1 Episode results for "Phd Career Development"

PhD Recruitment Today with Rebecca Maymon

Papa Phd Podcast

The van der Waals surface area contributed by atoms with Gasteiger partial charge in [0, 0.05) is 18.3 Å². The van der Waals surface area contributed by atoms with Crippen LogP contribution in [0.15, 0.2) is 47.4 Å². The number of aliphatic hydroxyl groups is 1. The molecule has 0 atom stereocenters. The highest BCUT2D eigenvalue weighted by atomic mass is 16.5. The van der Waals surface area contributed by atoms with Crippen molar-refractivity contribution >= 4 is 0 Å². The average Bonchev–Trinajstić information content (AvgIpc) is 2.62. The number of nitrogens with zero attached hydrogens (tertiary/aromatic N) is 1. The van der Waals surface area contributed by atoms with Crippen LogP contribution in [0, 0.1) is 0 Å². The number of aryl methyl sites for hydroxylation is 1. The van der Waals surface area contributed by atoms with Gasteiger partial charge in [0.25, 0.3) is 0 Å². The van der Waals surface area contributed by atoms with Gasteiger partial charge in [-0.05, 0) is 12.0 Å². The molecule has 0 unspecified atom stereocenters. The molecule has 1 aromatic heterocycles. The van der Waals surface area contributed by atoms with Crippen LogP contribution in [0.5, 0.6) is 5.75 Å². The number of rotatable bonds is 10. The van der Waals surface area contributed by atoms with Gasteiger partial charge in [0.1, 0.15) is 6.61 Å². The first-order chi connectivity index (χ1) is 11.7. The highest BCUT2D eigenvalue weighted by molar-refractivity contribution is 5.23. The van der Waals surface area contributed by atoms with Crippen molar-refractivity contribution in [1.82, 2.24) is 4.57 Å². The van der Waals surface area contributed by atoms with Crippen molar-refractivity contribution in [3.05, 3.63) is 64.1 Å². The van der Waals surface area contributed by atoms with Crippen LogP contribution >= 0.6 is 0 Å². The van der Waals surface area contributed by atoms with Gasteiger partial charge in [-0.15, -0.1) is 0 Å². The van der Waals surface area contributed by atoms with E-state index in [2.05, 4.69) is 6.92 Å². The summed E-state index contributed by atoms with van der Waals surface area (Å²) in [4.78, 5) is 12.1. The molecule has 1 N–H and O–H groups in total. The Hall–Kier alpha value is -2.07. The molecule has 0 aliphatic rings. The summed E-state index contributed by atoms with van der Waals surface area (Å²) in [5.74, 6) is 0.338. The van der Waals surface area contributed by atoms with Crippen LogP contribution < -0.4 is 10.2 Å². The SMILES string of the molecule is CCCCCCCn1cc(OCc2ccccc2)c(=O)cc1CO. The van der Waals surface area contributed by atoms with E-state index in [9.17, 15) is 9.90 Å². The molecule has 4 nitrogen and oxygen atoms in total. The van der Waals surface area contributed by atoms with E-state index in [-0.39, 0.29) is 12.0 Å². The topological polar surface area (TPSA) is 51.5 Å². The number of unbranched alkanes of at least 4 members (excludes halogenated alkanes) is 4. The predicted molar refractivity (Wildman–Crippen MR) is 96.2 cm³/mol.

59:59 hr | 1 year ago

PhD Recruitment Today with Rebecca Maymon